Lofexidine vs. Clonidine in Opiate Withdrawal

Articles / September 27, 2016

Lofexidine is an alpha2-adrenergic receptor agonist that was used in the past as a short-acting antihypertensive. Nowadays, lofexidine is more commonly used to alleviate physical symptoms of heroin and opiate withdrawal.

Lofexidine is not an opioid and it does not stop opioid withdrawal, it merely eases some of the withdrawal symptoms. When replacing opiates with lofexidine, effective detoxification can succeed in merely 3 days, although the standard duration of the process is 10 days.

Lofedixine is usually used in conjunction with the opioid receptor antagonist, naltrexone, in rapid detoxification cases. While naltrexone is administered to induce an opioid receptor blockage, sending the subject into immediate withdrawal and accelerating the detoxification process; lofexidine is given to relieve the symptoms associated with withdrawal, including chills, sweating, stomach cramps, muscle pain, and runny nose. Lofexidine works to restore natural levels of norepinephrine and endorphins to pre-opiate addiction levels.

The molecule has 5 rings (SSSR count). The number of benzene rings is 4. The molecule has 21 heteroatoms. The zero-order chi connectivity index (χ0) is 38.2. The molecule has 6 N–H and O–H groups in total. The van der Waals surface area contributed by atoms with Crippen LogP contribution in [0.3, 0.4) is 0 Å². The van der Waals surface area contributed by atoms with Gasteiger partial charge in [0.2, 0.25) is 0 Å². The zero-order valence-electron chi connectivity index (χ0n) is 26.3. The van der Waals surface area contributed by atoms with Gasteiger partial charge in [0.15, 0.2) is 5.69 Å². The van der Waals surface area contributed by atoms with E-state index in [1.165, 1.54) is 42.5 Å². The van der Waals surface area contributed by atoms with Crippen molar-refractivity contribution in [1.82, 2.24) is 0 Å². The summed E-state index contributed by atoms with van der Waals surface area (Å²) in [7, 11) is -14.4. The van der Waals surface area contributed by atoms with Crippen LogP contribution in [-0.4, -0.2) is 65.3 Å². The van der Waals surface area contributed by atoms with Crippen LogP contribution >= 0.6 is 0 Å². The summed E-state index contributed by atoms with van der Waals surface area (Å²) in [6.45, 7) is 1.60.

Lofexidine is structurally similar to clonidine, another alpha2-adrenergic receptor agonist used in treatment of opioid withdrawal symptoms.

Clonidine was originally used as an antihypertensive drug, though it has found many uses since then, such as treatment of some types of neuropathic pain, sleep hyperhidrosis, anxiety and panic disorder, attention deficit hyperactivity disorder; in opioid detoxification; as a veterinary anesthetic; as well as, becoming a more accepted treatment for insomnia and relief of menopausal symptoms.

In opiate withdrawal, clonidine is regularly prescribed to help alleviate the withdrawal symptoms. It is mainly used to oppose the initial sympathetic nervous system response to opiate withdrawal, namely tachycardia and hypertension. It also helps relieve the sweating, hot/cold flushes, and general restlessness. The sedative effect is also useful, although its side effects can include insomnia, thus exacerbating an already common problem of opiate withdrawal.

Total daily clonidine dosage for treatment of opiate withdrawal range between 0.5 and 1.4 mg, depending on the stage and severity of withdrawal symptoms.

While use of clonidine is often preferred due to it being substantially cheaper than lofexidine, administration of lofexidine in heroin addicts was shown to be more effective for a longer duration, with fewer withdrawal symptoms than clonidine, and without the adverse sedative and hypotensive effects that limit the safety and usefulness of clonidine.

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